DynaResource represents some private money from Texas who picked up San José de Gracia at fire sale prices. They are currently conducting surface and underground exploration aimed at developing this extremely prospective high grade gold vein system. Giddyup Let's Ride!!

DynaResource Ltd.  privately held Texas corporation

          Operates in Mexico as DynaResource de Mexico S.A. de C.V.

San José de Gracia Gold Project, Sinaloa. Property consists of 24 concessions totaling 3,819.1 hectares  The majority of the claims are 100% owned by DynaResource Ltd. (“DynaResource”) of Irving, Texas, through its wholly owned Mexican subsidiary DynaResource de Mexico, S.A. de C.V. (“DynaResource de Mexico”). This data was true as of July, 2000.

The Santa Rosa concession is 73% owned by Minera Finisterre S.A de C.V. (“Minera Finisterre” aka Golden Hemlock). Subsequent to the purchase of the remaining interest in the Santa Rosa concession, Minera Finisterre is under agreement to transfer the ownership of the Santa Rosa concession of DynaResource de Mexico. The El Real, San Sebastian, Los Tres Amigos and Tres Amigos 2 concessions, owned by the estate of Fransisco Choza, are in the process of being transferred to Minera Finisterre. Subsequent to their transfer, Minera Finisterre is under agreement to transfer ownership of these concession to DynaResource de Mexico. 

Property History: High grade gold mineralization, occurring as native gold hosted within oxidized quartz breccia veins, was first discovered at San José Gracia in 1828 by Spanish explorers and missionaries. Over the next thirty years small scale mining resulted in the discovery of more than 60 mineral occurrences within the San José de Gracia mining district. Mining in the district began to decline by the mid-1800’s, with the onset of the California Gold Rush. Mining activity was finally abandoned in 1858, following a series of cholera epidemics which decimated the local work force. The Anglo-Mexican Mining Company (“Anglo-Mexican”) resumed activity at San José de Gracia in 1870, and by 1887 the company had constructed the first steam driven mill in the district, thereby greatly increasing gold production, to the order of 60 tons/day. In 1892 the Jesus Maria vein was discovered on La Purisima Ridge. During it’s mine life the Jesus Maria had an average head grade of 3.49 oz/ton gold. This was followed in 1895 by the discovery of the La Prieta Mine, some 2 km to the northeast, with an average head grade of 0.89 oz/ton gold. In 1902 Anglo-Mexican consolidated with their principal rival in the district; mining continued until the onset of the Mexican Revolution in 1910. The period from 1890 to 1910 was the peak of historic production at San José de Gracia, with an estimated 1 million ounces of gold produced, mainly from the La Purisima and La Prieta areas.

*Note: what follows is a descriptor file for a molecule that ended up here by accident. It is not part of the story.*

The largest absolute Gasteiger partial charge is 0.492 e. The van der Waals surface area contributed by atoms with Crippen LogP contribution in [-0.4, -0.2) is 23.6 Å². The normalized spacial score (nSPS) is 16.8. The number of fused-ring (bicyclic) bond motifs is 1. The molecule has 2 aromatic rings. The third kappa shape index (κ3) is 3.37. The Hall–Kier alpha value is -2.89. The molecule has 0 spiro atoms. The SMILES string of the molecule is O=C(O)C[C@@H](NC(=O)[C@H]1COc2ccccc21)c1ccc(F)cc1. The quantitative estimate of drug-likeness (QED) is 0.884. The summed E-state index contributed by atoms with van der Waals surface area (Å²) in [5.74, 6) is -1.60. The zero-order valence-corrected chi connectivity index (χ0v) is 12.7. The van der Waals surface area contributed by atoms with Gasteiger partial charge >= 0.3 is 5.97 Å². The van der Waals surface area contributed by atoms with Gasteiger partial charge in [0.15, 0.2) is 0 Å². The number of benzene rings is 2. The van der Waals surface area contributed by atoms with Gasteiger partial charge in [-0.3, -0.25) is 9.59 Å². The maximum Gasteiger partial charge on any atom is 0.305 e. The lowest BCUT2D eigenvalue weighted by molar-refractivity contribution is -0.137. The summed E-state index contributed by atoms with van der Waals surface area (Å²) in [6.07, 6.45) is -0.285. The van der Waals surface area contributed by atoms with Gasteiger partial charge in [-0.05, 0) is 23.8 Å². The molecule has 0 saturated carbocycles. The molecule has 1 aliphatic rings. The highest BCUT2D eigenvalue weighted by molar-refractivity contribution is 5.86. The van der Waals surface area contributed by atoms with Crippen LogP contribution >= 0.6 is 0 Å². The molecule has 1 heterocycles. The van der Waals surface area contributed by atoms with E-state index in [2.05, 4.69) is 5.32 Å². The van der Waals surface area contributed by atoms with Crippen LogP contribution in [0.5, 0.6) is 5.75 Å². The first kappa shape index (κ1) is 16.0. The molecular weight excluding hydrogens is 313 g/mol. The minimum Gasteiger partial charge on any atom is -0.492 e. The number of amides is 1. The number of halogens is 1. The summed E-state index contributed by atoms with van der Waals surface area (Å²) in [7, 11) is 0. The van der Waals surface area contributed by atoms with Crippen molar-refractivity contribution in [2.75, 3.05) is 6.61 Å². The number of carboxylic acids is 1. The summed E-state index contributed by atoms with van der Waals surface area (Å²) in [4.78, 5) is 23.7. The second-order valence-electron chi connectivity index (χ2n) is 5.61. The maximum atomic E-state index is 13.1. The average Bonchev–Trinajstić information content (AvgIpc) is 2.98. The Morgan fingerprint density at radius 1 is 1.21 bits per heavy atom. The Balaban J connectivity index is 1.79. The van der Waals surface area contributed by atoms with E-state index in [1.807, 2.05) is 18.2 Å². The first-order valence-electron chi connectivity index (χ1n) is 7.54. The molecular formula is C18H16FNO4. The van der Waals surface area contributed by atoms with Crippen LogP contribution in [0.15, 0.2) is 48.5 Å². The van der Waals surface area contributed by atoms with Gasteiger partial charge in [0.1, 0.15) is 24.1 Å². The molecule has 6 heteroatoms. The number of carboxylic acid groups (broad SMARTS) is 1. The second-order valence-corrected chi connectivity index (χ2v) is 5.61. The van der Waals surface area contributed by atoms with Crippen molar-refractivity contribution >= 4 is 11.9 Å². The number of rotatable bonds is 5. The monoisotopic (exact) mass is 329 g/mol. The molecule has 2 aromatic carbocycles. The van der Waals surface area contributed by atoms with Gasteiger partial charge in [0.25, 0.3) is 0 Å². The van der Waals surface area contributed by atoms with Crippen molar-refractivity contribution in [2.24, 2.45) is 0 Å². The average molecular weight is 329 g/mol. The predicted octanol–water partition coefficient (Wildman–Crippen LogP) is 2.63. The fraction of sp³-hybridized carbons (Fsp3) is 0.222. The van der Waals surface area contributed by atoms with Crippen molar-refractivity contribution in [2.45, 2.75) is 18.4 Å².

Following the Revolution, the Mexican government, as well as several private companies attempted to reopen the mines at San José de Gracia, but were unsuccessful in large part due to the prohibitively high costs of bringing fuel into an area without adequate roads. The 1970’s saw construction of a road to the town of San José de Gracia and, along with reforms to the Mexican mining laws, allowed for reopening of the mines, first by Compañia Metallurgica Rosarito, S.A. de C.V. (“Rosarito”), which produced gold from the Palos Chinos, San Pablo, Tres Amigos, La Union and Santa Eduwiges mines from 1978 until the death of the company’s owner in 1994.

In 1980 the Mexican Government’s Consejo de Recursos Minerales (“CRM”) completed work on the property for mineral assessment purposes. This included underground mapping and sampling at La Ceceña, Palos Chinos, Veta Tierra, and Mochemara. Since the mid-1980’s several major mining companies, including ASARCO and Peñoles, have attempted to acquire the district, but their attempts failed due to the large number of concessions and owners in the key areas. In 1994 this obstacle to exploration and development of the San José de Gracia gold camp was overcome by Minera Finisterre, who consolidated the San José de Gracia land package. The property was subsequently optioned to Vancouver-based Consolidated Samarkand Resources Inc., who terminated their option when they were unable to meet property payments.

In 1996 Vancouver-based Golden Hemlock Exploration Inc. (“Golden Hemlock”) acquired controlling interest in Minera Finisterre and mounted a 6,172 meter (63 hole) diamond drill program on the property in 1997. San José de Gracia has subsequently been acquired by DynaResource, a private Texas-based company through a Mexican subsidiary DynaResource de Mexico. 

Report on Web dated 12Jul00